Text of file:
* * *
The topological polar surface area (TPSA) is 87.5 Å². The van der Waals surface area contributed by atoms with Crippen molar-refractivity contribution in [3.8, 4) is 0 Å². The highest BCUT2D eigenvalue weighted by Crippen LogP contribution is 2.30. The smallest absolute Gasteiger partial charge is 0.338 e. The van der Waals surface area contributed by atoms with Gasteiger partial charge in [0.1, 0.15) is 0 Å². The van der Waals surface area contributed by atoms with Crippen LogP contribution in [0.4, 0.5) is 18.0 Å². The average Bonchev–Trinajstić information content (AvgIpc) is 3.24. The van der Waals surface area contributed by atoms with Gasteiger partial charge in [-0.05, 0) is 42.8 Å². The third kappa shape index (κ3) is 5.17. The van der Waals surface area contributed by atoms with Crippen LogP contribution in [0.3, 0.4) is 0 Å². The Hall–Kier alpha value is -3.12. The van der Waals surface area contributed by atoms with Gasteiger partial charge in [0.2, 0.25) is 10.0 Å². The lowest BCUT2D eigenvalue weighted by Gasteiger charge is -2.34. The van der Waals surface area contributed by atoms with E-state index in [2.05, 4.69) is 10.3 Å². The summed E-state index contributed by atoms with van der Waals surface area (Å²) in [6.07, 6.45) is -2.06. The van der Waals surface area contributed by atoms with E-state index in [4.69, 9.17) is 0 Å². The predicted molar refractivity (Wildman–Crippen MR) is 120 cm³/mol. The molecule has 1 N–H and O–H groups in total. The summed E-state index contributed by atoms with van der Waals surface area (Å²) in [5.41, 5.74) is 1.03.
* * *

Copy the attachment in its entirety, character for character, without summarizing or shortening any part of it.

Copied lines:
The topological polar surface area (TPSA) is 87.5 Å². The van der Waals surface area contributed by atoms with Crippen molar-refractivity contribution in [3.8, 4) is 0 Å². The highest BCUT2D eigenvalue weighted by Crippen LogP contribution is 2.30. The smallest absolute Gasteiger partial charge is 0.338 e. The van der Waals surface area contributed by atoms with Gasteiger partial charge in [0.1, 0.15) is 0 Å². The van der Waals surface area contributed by atoms with Crippen LogP contribution in [0.4, 0.5) is 18.0 Å². The average Bonchev–Trinajstić information content (AvgIpc) is 3.24. The van der Waals surface area contributed by atoms with Gasteiger partial charge in [-0.05, 0) is 42.8 Å². The third kappa shape index (κ3) is 5.17. The van der Waals surface area contributed by atoms with Crippen LogP contribution in [0.3, 0.4) is 0 Å². The Hall–Kier alpha value is -3.12. The van der Waals surface area contributed by atoms with Gasteiger partial charge in [0.2, 0.25) is 10.0 Å². The lowest BCUT2D eigenvalue weighted by Gasteiger charge is -2.34. The van der Waals surface area contributed by atoms with E-state index in [2.05, 4.69) is 10.3 Å². The summed E-state index contributed by atoms with van der Waals surface area (Å²) in [6.07, 6.45) is -2.06. The van der Waals surface area contributed by atoms with E-state index in [4.69, 9.17) is 0 Å². The predicted molar refractivity (Wildman–Crippen MR) is 120 cm³/mol. The molecule has 1 N–H and O–H groups in total. The summed E-state index contributed by atoms with van der Waals surface area (Å²) in [5.41, 5.74) is 1.03.